NEW YORK (TheStreet) -- The Mississippi River crested in Memphis at nearly 48 feet on Tuesday, falling inches short of its all-time high and leaving nearby residents to hope that the levee system will stay intact.
The accumulation of heavy rain over the past few weeks and snowmelt along the upper Mississippi have caused record breaking upstream flooding and inundated low-lying towns and farmland,
The Associated Press
Mississippi River Rising: Photo Gallery
High river waters have caused the rivers and creeks that feed into the Mississippi to overflow, and experts have warned that there is a possibility that the floodwaters of the Lower Mississippi River could cause the levee system to fail.
"I wouldn't say that this is going to be a disaster, but the modern Mississippi levee system has never been tested under flood conditions like this," said Sam Bentley, the Harrison Chair in Sedimentary Geology at Louisiana State University in Baton Rouge,
reported. "It's probably going to exceed water levels not seen since the Great Flood of 1927-- historically the largest ever measured."
Flood waters continued to rise Tuesday as residents and farmers along the river raced to secure their homes and businesses as much as possible from the expected historic flooding.
While the levee system remains intact, low-lying areas will still be flooded with enough water to require a massive cleanup.
National Weather Service meteorologist Bill Borghoff said the river reached 47.85 feet in Memphis early Tuesday, just shy of the record of 48.7 feet recorded during a devastating 1937 flood in Memphis, which led to more than 500 deaths and the flooding of roughly 20 million acres.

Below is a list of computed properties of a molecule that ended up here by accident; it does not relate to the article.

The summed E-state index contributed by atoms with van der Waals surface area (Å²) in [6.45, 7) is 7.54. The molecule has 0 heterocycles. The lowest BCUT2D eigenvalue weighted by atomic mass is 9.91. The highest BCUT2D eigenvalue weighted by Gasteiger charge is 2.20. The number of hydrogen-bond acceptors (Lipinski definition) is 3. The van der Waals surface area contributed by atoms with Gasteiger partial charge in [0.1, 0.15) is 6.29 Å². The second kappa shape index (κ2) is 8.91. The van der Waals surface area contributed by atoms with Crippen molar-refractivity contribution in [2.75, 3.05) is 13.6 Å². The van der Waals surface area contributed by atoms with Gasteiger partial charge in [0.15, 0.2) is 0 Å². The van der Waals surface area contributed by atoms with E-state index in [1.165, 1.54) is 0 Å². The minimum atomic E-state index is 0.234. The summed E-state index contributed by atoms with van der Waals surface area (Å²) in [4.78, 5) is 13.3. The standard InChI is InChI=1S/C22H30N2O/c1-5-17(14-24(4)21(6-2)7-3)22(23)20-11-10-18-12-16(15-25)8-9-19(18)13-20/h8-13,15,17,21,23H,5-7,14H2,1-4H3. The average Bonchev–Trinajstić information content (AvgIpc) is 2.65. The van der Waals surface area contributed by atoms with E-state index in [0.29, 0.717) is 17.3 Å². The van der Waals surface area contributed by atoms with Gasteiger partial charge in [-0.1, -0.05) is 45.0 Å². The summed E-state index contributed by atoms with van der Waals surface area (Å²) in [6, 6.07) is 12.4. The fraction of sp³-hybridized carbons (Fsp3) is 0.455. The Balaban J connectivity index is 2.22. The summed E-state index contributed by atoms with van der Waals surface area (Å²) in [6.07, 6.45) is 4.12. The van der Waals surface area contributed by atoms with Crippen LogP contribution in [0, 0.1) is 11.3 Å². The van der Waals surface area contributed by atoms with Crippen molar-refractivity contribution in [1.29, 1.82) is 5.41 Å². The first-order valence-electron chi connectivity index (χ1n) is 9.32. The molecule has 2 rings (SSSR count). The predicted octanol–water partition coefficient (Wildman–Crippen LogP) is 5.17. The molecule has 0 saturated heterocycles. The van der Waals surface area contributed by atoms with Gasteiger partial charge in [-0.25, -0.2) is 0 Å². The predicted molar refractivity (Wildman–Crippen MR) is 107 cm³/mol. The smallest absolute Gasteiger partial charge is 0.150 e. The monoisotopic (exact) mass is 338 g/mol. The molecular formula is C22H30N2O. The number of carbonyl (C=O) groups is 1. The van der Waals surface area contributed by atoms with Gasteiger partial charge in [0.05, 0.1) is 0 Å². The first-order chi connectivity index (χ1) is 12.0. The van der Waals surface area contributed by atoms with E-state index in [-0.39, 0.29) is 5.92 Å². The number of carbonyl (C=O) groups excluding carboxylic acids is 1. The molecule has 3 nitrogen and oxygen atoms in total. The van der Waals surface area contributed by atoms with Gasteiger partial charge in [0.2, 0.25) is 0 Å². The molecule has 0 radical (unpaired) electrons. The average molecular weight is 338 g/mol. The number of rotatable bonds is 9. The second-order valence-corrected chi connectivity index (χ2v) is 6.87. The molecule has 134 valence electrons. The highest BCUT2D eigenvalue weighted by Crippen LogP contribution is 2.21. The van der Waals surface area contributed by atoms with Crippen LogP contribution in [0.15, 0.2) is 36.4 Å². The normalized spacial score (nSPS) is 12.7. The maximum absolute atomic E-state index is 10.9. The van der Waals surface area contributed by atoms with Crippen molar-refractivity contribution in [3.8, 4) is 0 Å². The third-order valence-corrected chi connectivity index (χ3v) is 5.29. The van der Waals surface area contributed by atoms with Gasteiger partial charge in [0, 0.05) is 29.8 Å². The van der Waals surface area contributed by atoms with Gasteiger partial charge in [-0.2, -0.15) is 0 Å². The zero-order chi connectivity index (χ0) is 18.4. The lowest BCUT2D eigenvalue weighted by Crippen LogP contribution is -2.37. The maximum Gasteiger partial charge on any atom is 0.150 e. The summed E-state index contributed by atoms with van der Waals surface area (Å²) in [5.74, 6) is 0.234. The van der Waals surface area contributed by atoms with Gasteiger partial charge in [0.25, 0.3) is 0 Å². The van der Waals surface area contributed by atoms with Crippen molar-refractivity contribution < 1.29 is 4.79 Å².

The water levels are expected to remain close to that level for the next 24 to 36 hours, Borghoff said.
Officials said it will be weeks before the waters recede.
"They're going to recede slowly, it's going to be rather putrid, it's going to be expensive to clean up, it's going to be labor-intensive," said Bob Nations Jr., director of the Shelby County Emergency Management Agency.
Memphis Mayor A. C. Wharton assured citizens that disaster teams will do "everything possible to keep everyone safe."
The floods have forced hundreds of people from their homes, as authorities urged residents to evacuate the region. While no new serious flooding is expected, officials still warned residents of the possible damaging effects of the high river.
"This is the time to gather all important items and be ready to leave your property," Shelby County Mayor Mark Luttrell told residents. "There is a very real possibility
that portions of Shelby County could be affected by the rising waters."
The NWS issued a statement warning all residents along the river to "go immediately to higher ground if waters start to rise" to be safe.
--Written by Theresa McCabe in Boston.
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